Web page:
C Magazine


Issue 141

Joshua Schwebel: A Dream In Which I Am You
by Farid Djamalov

Preserving a memory is an active process, one that requires its keeper to isolate—or inevitably dislocate— its constituent fragments. Berlin-based Canadian conceptual artist Joshua Schwebel grapples with the transmission of memory in this exhibition, which was conceived during a research residency in the Krakow home of the late Polish artist Tadeusz Kantor. A Dream In Which I Am You deviates from the work on institutional critique for which Schwebel is more commonly known. Through Kantor’s namesake foundation, Schwebel studied not only the heritage of the Polish artist but also his absence.

A set of diaphanous curtains with imprinted flower shadows greets visitors to the exhibition. Their ethereal quality is echoed by a pile of semi-translucent letters spread meticulously overtop an oblong table. Two pedestals flank the table, one with a package addressed to Schwebel and the other with a stack of books atop it. As visitors approach the end of the room, a score of crickets lures them into a life-size rendering of Kantor’s bedroom assembled out of papier mâché. In reconstructing Kantor’s intimate space, Schwebel cherry-picked a constellation of visual references that reconstitute the late artist’s aura: a simple chandelier with a matching floor lamp, a rustic bed and a modest cupboard with a slide projector audibly rotating a collection of pictures.

In reconstructing and relocating Kantor’s memory in Montreal, Schwebel engages Kantor’s concept of emballage (French for “packaging”). This concept manifested in various ways throughout Kantor’s life-long practice and hinged on the human inclination “to preserve,” “to isolate,” “to conceal” and “to transfer.” Kantor’s treatise on this concept, formed via negativa, lies on the aforementioned table; in it, he equivocates between the metaphysical potentialities and morbid meaninglessness of emballage and ultimately admits that a clear definition is unattainable. “It might be imprudent to attempt at generalisations or to set forth definitions; besides, it is hardly possible at all.” Schwebel’s subtle intervention of underlining the four infinitive verbs mentioned above is generous, and might also be thought of as a cursory guide to his own approach to various aspects of the show.

Kantor’s absence is not the only one implicated here. Benny Nemerofsky Ramsay, another Canadian artist chosen to complete the Polish residency at the same time as Schwebel but who eventually quit, complicates Schwebel’s already ambitious pursuit by layering on yet another absence. A Dream In Which I Am You prompts Schwebel to imagine what his potential collaborator might have accomplished had he remained part of the project. From a solitary pressed wildflower placed amid the collection of correspondence between the two artists, to a hidden arrangement of dried petals tucked under the papier-mâché bed, Schwebel appropriates motifs from work that Ramsay had begun to make in Poland and, in doing so, renders him present. The floral prints lining the cupboard and gracing the bedsheets presumably mimic elements of Kantor’s actual bedroom and also enter into a dialogue with the assemblage of dried flowers inspired by Ramsay’s work. These intertwined absences manifest through Schwebel’s floral vocabulary and produce a dialogical exchange across distant—or impossible—moments of contact.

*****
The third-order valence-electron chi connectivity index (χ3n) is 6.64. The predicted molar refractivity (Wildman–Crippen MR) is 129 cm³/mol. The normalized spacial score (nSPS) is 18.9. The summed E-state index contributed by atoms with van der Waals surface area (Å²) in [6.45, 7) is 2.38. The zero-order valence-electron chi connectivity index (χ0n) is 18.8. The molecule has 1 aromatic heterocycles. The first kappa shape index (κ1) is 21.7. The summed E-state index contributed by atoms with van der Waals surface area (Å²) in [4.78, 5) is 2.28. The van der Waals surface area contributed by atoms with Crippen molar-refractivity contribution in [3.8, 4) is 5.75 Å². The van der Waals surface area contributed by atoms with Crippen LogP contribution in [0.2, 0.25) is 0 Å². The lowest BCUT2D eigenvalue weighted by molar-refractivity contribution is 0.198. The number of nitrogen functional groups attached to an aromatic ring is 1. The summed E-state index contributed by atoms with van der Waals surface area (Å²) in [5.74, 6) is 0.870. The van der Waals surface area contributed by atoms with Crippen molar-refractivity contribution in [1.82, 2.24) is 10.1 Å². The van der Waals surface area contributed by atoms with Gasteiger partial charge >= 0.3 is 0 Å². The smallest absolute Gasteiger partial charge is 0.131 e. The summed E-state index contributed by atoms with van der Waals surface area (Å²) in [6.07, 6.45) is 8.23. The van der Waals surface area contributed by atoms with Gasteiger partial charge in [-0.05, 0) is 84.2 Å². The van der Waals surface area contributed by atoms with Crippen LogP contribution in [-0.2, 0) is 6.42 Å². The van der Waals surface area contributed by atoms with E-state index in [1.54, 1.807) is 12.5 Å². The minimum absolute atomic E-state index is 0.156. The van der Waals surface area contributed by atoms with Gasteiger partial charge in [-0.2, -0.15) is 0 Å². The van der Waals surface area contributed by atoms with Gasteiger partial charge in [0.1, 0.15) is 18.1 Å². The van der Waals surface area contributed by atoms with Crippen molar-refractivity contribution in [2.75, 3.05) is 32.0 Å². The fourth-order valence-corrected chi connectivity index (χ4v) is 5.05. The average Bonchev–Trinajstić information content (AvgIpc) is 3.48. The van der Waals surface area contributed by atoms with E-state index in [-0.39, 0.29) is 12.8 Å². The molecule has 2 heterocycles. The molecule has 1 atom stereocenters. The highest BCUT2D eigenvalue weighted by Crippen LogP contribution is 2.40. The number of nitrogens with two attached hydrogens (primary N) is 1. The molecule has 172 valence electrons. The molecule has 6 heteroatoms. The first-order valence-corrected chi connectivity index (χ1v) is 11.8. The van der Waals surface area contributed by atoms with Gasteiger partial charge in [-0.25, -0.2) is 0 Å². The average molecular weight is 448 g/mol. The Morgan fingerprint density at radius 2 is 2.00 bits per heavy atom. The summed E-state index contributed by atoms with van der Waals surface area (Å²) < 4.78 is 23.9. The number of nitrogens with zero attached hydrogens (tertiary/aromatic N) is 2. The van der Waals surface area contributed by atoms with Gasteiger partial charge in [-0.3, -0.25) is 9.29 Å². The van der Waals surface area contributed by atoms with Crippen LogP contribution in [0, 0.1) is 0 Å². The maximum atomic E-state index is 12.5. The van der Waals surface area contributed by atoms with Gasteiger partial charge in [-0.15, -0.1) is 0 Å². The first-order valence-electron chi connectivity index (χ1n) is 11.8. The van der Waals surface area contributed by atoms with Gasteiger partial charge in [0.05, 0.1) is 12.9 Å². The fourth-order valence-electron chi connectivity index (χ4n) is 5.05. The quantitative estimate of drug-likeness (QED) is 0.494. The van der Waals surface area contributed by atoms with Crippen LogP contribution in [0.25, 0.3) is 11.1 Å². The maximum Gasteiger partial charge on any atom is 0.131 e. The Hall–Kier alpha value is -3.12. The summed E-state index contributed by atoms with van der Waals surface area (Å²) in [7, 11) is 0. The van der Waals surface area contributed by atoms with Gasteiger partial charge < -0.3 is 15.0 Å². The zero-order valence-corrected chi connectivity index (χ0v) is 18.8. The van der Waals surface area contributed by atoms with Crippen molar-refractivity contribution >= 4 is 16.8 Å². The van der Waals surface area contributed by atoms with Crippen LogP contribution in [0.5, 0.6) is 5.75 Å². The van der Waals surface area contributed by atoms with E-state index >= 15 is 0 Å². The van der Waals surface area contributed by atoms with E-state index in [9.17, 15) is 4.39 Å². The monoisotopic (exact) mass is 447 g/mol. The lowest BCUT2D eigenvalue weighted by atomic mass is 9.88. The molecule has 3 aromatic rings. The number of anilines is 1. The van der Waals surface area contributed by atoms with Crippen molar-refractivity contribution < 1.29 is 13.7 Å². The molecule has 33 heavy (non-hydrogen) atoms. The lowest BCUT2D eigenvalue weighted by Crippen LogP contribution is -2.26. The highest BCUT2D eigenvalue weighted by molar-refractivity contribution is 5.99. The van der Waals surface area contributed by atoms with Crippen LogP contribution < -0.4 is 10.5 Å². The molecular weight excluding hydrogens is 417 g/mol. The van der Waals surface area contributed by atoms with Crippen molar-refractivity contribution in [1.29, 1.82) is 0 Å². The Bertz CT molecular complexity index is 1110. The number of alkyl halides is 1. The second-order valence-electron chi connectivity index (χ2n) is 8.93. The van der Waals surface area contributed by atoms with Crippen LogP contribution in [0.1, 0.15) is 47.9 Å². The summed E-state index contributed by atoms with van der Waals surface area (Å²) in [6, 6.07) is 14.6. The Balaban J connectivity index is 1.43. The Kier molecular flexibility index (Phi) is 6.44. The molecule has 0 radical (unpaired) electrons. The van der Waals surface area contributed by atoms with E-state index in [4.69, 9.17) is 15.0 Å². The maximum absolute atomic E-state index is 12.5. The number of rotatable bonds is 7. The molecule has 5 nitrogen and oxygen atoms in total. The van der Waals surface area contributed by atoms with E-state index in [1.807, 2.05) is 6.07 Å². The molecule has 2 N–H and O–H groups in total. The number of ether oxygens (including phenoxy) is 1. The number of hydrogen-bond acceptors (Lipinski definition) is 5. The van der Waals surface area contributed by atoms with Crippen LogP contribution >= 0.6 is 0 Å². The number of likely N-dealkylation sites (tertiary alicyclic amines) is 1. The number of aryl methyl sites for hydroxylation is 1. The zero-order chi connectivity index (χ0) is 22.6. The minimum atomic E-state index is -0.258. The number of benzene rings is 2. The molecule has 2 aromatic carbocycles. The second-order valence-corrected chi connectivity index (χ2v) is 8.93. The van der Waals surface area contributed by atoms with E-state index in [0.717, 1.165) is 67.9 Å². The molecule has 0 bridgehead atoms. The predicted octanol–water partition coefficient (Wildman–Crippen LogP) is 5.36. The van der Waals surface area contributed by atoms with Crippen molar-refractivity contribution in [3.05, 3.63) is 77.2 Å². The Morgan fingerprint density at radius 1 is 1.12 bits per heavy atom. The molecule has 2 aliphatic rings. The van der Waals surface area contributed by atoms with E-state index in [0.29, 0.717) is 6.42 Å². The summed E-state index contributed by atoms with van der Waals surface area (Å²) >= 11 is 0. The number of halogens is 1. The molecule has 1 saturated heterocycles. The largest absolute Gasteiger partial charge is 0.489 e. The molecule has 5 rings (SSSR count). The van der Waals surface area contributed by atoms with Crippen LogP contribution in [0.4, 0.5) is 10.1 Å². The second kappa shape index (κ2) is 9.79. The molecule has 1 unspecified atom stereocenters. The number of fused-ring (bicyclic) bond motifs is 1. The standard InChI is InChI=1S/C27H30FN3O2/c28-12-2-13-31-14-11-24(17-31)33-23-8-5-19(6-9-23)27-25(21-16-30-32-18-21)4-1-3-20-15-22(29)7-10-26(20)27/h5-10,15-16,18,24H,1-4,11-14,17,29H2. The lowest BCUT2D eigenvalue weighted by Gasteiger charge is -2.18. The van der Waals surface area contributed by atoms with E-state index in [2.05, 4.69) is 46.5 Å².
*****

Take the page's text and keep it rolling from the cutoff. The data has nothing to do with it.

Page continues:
In an attempt to implicate Ramsay, or nurture a collaboration that might have occurred, Schwebel engages in a curious kind of appropriation. As it turns out, in attempting to honour the absent by reconstructing some facet of them or their work, it can be unclear at what point appropriation becomes plagiarism. For example, while Ramsay was still in residence, he told Schwebel about an idea he had for an audio walk. Schwebel brought that idea to fruition— creating the audio work The Wanderer (2016). Ramsay expresses anger about that action in one of his many letters that Schwebel provides for the public to read:

“I feel all the romance and flattery of your request, while also feeling protective, and almost feeling that I have been deceived. I was vaguely aware of how my withdrawal from the Kantor project influenced your own artistic contribution but to learn that you took my idea of an audio walk for The Wanderer and made it your own, without telling me until after the fact, elicits a flash of possessiveness and a feeling of betrayal. Some of it is leftover resentment for how the residency unfolded, some of it is a disbelief that a program of artistic activity that responds to both Kantor’s traces and my own could have taken place without anyone informing me. Some of it is a personal artistic frustration without a name.”

In mid-July, as part of a performance arranged with Schwebel, Ramsay appeared at the gallery to read letters he had written that both condemn and condone this exhibition.

In another one of the letters, Ramsay—who is taller than Schwebel—describes a dream in which he was Schwebel, and points out the perspectival shift in his spatial perception in the dream. In turn, Schwebel penned a book with his sister Shoshana Schwebel in the form of a fictional dialogue, wherein he impersonates Ramsay, and his sister plays her brother. In this way and others, the exhibition hinges on what Ramsay has aptly called a “mysterious collaboration,” with unstable and interesting subjective contours. A Dream In Which I Am You explores the fraught processes of memory preservation. In doing so, this exhibition honours the absent and employs interesting appropriation techniques to imagine the ways that a memory keeper might transcend the limitations of their own subjectivity.